Alberta achieved this 16-point spread, in large part, by reducing its reliance on coal for electricity, expanding economic activity in the environmental and clean-tech sectors and adopting “leading agricultural practices” that help trap CO2 in soil.
That’s a good start, but the report says Alberta’s progress “is not moving fast enough to reduce risks.”
Another way the authors measure this risk is by comparing emissions data to employment. On this front, Alberta saw just a 10-point spread between job growth and emissions growth from 2005 to 2018. That compares to a 19-point spread in Quebec and a 32-point spread in Ontario over the same timeframe.
The upshot, the report says, is that Albertans face a higher risk of job loss as a low-carbon future approaches.
So again: What to do about it?
‘A comprehensive set of actions’
The report offers a slew of recommendations, such as creating “clear direction and accountability” within governments, better linkages between emissions and economic data and a fuller accounting of the cost of extreme weather events.
“There’s no one sort of silver-bullet action that you can take,” Samson said. “It’s really a comprehensive set of actions.”
A key area for Alberta, in particular, is helping existing industries speed up their own adaptations. That means not only reducing emissions intensity for existing product lines but also shifting entire business operations to new, lower-carbon activities.
Natural gas distributor ATCO, for example, plans to blend clean-burning hydrogen with its gas before piping the combined fuel to 5,000 homes in Fort Saskatchewan, Alta., starting next year. It’s a small step — the blend will be just five per cent hydrogen — but it’s the type of thing that Samson says we need much more of.
Another key, she said, will be support for small- and medium-sized enterprises. Nascent companies that produce innovative technologies and products need help to grow into larger-scale operations, which is critical if those technologies are to be adopted on a mass scale.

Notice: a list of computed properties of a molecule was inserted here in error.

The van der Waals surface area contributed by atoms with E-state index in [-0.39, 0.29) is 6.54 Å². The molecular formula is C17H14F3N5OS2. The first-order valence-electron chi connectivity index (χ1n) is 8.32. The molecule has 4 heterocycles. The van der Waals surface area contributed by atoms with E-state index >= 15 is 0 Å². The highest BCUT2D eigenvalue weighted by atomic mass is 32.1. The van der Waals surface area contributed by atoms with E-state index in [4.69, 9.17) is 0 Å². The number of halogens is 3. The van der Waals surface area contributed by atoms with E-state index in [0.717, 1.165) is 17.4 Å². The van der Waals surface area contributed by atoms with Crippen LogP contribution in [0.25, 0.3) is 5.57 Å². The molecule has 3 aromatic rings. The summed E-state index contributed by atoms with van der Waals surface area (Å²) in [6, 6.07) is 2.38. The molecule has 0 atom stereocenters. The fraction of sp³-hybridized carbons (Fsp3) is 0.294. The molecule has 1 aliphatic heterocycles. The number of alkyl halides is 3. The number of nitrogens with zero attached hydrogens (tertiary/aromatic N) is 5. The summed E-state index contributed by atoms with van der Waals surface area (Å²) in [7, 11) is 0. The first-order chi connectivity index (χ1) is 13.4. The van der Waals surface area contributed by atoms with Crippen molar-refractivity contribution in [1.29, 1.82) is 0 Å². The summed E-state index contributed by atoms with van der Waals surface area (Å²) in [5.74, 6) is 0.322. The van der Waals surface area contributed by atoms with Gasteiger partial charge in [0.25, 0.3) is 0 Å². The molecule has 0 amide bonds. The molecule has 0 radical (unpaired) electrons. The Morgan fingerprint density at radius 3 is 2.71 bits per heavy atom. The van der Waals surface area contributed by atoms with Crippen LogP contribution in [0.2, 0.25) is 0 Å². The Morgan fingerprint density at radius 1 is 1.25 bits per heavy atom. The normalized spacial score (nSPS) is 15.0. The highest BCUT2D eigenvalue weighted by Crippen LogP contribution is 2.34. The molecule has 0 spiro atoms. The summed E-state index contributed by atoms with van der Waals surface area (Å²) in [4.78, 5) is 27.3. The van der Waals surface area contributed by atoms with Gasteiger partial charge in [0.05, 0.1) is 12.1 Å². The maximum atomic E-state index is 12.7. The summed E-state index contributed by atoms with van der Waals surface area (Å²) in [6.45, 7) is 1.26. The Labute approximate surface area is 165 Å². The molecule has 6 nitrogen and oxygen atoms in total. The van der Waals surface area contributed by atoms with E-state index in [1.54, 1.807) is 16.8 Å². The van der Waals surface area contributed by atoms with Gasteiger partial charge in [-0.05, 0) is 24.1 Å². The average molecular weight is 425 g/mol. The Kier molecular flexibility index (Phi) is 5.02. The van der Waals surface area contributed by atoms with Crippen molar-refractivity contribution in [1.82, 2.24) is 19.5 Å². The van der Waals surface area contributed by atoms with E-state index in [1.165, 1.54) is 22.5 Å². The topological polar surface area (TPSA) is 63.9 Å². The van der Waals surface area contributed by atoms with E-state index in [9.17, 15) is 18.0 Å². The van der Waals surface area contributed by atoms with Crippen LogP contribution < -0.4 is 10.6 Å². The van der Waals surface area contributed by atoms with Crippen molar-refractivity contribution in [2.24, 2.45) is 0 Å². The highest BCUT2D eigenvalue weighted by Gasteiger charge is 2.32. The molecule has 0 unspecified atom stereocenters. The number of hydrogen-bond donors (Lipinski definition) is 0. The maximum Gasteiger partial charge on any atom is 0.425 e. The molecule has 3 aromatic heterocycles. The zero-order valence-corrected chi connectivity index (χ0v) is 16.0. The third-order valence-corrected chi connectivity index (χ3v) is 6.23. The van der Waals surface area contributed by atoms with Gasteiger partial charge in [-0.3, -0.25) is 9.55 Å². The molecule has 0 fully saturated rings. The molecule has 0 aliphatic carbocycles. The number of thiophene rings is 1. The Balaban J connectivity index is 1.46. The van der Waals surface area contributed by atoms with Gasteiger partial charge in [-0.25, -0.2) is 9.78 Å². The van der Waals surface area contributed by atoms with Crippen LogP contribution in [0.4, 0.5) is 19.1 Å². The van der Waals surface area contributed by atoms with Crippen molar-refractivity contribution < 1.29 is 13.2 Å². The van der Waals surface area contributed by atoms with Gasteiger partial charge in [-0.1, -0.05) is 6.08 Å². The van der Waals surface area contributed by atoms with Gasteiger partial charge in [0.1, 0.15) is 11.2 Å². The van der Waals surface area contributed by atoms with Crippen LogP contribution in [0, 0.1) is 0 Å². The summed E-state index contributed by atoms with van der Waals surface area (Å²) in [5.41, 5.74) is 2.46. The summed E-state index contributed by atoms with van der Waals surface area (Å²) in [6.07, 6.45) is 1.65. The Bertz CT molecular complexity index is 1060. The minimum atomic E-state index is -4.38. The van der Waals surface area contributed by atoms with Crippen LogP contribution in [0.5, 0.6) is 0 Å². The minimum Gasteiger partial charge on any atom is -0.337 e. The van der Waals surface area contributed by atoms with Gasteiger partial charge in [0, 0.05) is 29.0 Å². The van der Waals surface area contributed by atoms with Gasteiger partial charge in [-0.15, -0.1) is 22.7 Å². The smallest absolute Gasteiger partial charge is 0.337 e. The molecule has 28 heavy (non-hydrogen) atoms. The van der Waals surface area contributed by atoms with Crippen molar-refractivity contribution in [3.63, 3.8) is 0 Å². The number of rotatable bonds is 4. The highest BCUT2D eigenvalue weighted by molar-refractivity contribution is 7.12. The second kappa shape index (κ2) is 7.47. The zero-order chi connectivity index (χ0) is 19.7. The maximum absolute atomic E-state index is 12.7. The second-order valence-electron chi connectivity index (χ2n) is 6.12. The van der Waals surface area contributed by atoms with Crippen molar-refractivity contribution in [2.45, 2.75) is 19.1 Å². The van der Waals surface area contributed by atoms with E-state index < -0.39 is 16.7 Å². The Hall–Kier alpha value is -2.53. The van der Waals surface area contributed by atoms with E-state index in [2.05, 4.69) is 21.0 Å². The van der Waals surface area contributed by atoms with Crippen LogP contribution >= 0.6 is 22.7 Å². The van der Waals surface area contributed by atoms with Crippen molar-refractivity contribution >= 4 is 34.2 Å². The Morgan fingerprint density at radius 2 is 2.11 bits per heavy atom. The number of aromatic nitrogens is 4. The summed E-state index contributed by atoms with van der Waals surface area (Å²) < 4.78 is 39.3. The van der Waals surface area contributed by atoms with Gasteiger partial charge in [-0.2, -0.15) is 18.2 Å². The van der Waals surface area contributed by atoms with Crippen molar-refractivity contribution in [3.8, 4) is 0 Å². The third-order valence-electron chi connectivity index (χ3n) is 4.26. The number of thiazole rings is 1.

And technology adoption, according to the report, is an essential “catalyst” of clean growth: new, low-carbon technologies won’t reduce emissions if people don’t use them.
And that may be one of the biggest challenges of all. All-electric Tesla trucks and low-energy “passive homes” may generate a lot of headlines, but how many do you see around your neighbourhood?
“At the end of the day,” Tertzakian said, “society hasn’t changed that much.”
Disruption, denial, transition
That said, it’s not like nothing has changed.
Tertzakian sees plenty of “green shoots” in Alberta that could grow into something larger, including new businesses outside of the oil and gas sector and new approaches within the traditional industries themselves.
He says there are three phases whenever a major industry is struck by a sea change. First comes the disruption. This is followed, for a while, by denial. Finally, there’s acceptance and transition.
“I think we’re definitely in the transition phase now,” he said. “And you can kind of see it and feel it around, certainly in Calgary.”
While the tech industry is still relatively small compared to other cities, Tertzakian said there are “all sorts of different software companies” starting to pop up in Calgary. There are also more established tech firms looking to expand.
And then there are the pivots within the oil-and-gas sector, itself, such as re-purposing old wells for sources of geothermal energy or new methods of extracting hydrogen from oilsands while keeping the resulting carbon emissions underground. This isn’t pie-in-the-sky stuff. It’s happening now — on a small scale at least.
Predicting the future is impossible, of course, but a growing number of major players with serious skin in the game are taking a hard look at the state of the energy industry and placing large bets on wind and solar instead of oil and gas.
Last week, U.K.-based BP Energy outlined plans for a faster shift toward renewable energy, based on its forecast that demand for oil may have already peaked. This week, we learned of Royal Dutch Shell’s “Project Reshape,” an internal strategy to overhaul its business model, slash spending on oil and gas production and invest the cash in renewables instead.
The implications for Alberta in all this are massive — but not all negative. Even if demand for oil and gas diminishes, it isn’t going away anytime soon. And while investment dollars flowing into the oilpatch may dry up, there are avenues for capital investment to flow into other areas.
Norwegian consultancy Rystad Energy recently forecast that Alberta is set for a boom in large-scale renewable energy projects and, by 2025, will lead all provinces in wind and solar capacity. The firm believes Alberta’s deregulated electricity market and the provincial government’s plan to get off coal by 2030 make it especially favourable for developing these resources.
“Be Part of the Energy Transition” may not have lasted long on Calgary welcome signs, but the imperative endures. Do a quick Google search for that exact phrase and you’ll see it turn up in corporate documents for major oil and gas firms like MEG Energy, Lundin Petroleum and Suncor.
This transition will come with growing pains, especially for Albertans who have relied on oil and gas for so long. Change won’t come easy. But one way or another, it’s coming.